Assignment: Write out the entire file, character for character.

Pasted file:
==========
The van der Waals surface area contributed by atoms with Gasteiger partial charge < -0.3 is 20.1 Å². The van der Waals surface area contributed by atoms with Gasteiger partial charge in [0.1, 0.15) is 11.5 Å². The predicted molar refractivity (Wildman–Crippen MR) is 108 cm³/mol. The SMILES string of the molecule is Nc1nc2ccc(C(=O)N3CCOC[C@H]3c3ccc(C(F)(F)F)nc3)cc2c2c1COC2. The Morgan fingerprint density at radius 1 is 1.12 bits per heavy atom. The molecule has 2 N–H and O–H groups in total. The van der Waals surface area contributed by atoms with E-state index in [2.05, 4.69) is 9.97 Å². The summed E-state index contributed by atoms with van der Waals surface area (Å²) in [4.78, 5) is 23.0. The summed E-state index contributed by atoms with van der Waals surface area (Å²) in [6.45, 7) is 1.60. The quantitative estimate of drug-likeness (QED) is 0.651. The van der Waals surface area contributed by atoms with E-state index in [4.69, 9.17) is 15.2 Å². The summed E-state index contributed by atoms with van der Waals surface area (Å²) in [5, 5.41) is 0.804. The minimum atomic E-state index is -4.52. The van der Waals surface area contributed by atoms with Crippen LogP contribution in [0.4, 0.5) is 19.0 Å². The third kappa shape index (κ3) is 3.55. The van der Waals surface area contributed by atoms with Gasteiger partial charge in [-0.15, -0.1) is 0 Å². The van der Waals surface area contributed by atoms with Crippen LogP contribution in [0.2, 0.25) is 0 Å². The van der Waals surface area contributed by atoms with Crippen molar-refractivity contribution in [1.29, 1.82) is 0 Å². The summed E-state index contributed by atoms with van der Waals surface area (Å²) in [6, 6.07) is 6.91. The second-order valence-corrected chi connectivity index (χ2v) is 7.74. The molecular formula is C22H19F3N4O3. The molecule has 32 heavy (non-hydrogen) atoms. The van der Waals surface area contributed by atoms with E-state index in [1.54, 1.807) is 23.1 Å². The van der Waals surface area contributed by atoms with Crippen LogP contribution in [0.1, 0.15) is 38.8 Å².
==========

The van der Waals surface area contributed by atoms with Gasteiger partial charge < -0.3 is 20.1 Å². The van der Waals surface area contributed by atoms with Gasteiger partial charge in [0.1, 0.15) is 11.5 Å². The predicted molar refractivity (Wildman–Crippen MR) is 108 cm³/mol. The SMILES string of the molecule is Nc1nc2ccc(C(=O)N3CCOC[C@H]3c3ccc(C(F)(F)F)nc3)cc2c2c1COC2. The Morgan fingerprint density at radius 1 is 1.12 bits per heavy atom. The molecule has 2 N–H and O–H groups in total. The van der Waals surface area contributed by atoms with E-state index in [2.05, 4.69) is 9.97 Å². The summed E-state index contributed by atoms with van der Waals surface area (Å²) in [4.78, 5) is 23.0. The summed E-state index contributed by atoms with van der Waals surface area (Å²) in [6.45, 7) is 1.60. The quantitative estimate of drug-likeness (QED) is 0.651. The van der Waals surface area contributed by atoms with E-state index in [4.69, 9.17) is 15.2 Å². The summed E-state index contributed by atoms with van der Waals surface area (Å²) in [5, 5.41) is 0.804. The minimum atomic E-state index is -4.52. The van der Waals surface area contributed by atoms with Crippen LogP contribution in [0.4, 0.5) is 19.0 Å². The third kappa shape index (κ3) is 3.55. The van der Waals surface area contributed by atoms with Gasteiger partial charge in [-0.15, -0.1) is 0 Å². The van der Waals surface area contributed by atoms with Crippen LogP contribution in [0.2, 0.25) is 0 Å². The van der Waals surface area contributed by atoms with Crippen molar-refractivity contribution in [1.29, 1.82) is 0 Å². The summed E-state index contributed by atoms with van der Waals surface area (Å²) in [6, 6.07) is 6.91. The second-order valence-corrected chi connectivity index (χ2v) is 7.74. The molecular formula is C22H19F3N4O3. The molecule has 32 heavy (non-hydrogen) atoms. The van der Waals surface area contributed by atoms with E-state index in [1.54, 1.807) is 23.1 Å². The van der Waals surface area contributed by atoms with Crippen LogP contribution in [0.1, 0.15) is 38.8 Å².